Mitch McConnell
Credit: Gage Skidmore/Flickr

A day later, I’m still confused about the Republicans’ plans for enacting tax reform. One thing that is clearer than yesterday is that Senate Majority Leader Mitch McConnell intends to follow the original roadmap and utilize the budget reconciliation process. This is part of an overall trend of the Senate defying the White House which has spawned several articles in response.

I thought White House legislative director Marc Short and Treasury Secretary Steve Mnuchin were clear that they wanted McConnell to give up on the reconciliation process. Even most of the congressional Republicans have concluded that they cannot govern alone with no help from the Democrats. And, with the president still demanding that the Senate complete their work on health care before moving on, McConnell’s plan would both defy that instruction and make it impossible to satisfy.

The reason is underreported but fairly simple. To pass tax reform with reconciliation rules, McConnell needs a new budget to pass with reconciliation instructions. Once a new budget passes, the old one that contains the reconciliation instructions for health care will be superseded and useless. McConnell is signaling (without saying) that the health care effort is well and truly dead.

He’s also defying common sense, because the Republicans want tax reform enacted before Halloween so that it can have some impact before the midterms, but McConnell’s strategy will require the GOP to pass budget bills in both the House and Senate, reconcile those bills together, pass that reconciled bill with the reconciliation instructions, and then pass a big tax reform bill that utilizes those instructions. He needs to get all that done while simultaneously navigating the debt ceiling and pushing through several other must-pass bills, including one (or several) that will prevent a government shutdown. Yet, between now and the end of the fiscal year, the Senate will only be in session for twelve days. McConnell is also sending mixed messages. He has suggested that, unlike with the health overhaul effort, there will be hearings on tax reform. But there’s certainly no time for hearings if they want to pass something on the preferred schedule. Is he abandoning the schedule, too?

This has caused confusion in the reporting, as you can see below:

Sen. Orrin G. Hatch (R-Utah), who leads the Senate’s tax-writing panel, said on the Senate floor Tuesday that he would pursue a more deliberative process than Congress used during the health-care discussions, holding public hearings and working closely with Democrats.

Less than an hour later, McConnell poured cold water on that idea, saying that it was unlikely many Democrats would seek to work with Republicans and that they planned to forge ahead on their own if necessary.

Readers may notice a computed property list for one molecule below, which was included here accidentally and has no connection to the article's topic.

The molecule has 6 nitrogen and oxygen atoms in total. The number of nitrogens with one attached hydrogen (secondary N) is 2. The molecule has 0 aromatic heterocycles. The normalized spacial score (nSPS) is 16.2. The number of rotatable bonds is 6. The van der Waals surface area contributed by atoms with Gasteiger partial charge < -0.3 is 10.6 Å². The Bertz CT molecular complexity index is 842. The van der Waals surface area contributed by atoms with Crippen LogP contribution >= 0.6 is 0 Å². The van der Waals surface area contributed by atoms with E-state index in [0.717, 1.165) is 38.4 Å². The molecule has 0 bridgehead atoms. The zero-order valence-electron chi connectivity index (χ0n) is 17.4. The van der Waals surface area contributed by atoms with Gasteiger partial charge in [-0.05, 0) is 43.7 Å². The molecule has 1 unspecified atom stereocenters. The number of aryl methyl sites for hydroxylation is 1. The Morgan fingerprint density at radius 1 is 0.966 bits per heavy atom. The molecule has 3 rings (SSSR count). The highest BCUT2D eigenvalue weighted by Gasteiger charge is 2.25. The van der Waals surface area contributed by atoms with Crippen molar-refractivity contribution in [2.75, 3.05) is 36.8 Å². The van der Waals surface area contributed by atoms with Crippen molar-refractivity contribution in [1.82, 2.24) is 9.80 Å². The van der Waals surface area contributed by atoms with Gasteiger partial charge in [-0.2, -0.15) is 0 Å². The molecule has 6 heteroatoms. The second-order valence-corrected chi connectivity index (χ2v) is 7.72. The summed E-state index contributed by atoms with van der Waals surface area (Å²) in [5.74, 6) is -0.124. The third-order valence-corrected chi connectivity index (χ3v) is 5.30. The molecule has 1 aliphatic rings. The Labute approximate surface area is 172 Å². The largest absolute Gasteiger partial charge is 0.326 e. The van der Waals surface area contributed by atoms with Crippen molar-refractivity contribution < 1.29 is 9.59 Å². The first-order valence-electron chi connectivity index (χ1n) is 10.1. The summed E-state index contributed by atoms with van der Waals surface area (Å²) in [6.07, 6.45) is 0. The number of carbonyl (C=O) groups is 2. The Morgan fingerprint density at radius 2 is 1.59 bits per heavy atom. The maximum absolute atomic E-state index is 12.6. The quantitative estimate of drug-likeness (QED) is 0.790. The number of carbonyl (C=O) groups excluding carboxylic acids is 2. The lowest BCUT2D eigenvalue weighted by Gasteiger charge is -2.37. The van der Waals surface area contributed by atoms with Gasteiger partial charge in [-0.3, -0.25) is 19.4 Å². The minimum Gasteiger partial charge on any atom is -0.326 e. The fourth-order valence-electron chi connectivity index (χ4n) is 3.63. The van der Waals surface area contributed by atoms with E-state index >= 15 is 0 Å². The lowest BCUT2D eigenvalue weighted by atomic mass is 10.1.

He noted that 45 Democrats and independents sent him a letter Tuesday indicating they would not support a tax overhaul plan that widened the deficit, something Republicans have suggested might need to be part of their package. This, McConnell said, would force them to pass a tax bill along party lines using a process known as reconciliation, which first requires them to pass a budget resolution — something they also have not done yet.

“We have been informed by the majority of the Democrats in a letter I just received today that most of the principles that would get the country going again, they’re not interested in addressing,” McConnell said.

Everything is jumbled here. It’s pretty hard to add to the deficit using reconciliation rules, and it’s supposed to be impossible past a ten-year window. That’s why Bush’s tax cuts expired. Is McConnell conceding that the tax reforms will sunset?

The one thing that is fairly clear here is that McConnell is not willing to concede the need to compromise with the Democrats and is seemingly unwilling to enter into any process that would give the Senate Democrats an effective veto over the final product. That’s remarkable not because it’s out of character for McConnell but because even the Trump administration (if not necessarily the president himself) has already concluded that tax reform will need to be bipartisan and passed under regular order (with the prospect of a filibuster).

McConnell is acting in a more partisan manner than the administration and in defiance of their wishes. He’s asking the administration to trust him one more time to deliver with only Republican votes, and to believe him when he says that he can deliver on schedule. But the schedule is impossible.

Of course, the Democrats pounced on McConnell for using their letter as justification for going it alone. They wanted to know if McConnell was offended that the Democrats don’t intend to widen the deficit or just that they won’t agree to a giant tax cut for the rich. But that’s the politics of the question. What I don’t get are the nuts and bolts. How is this supposed to work?

I think it’s fairly safe to say right now that there will no tax reform enacted this year. It would be doubtful under any scenario, but McConnell’s path requires that too much be done in too few legislative days.

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Martin Longman is the web editor for the Washington Monthly. See all his writing at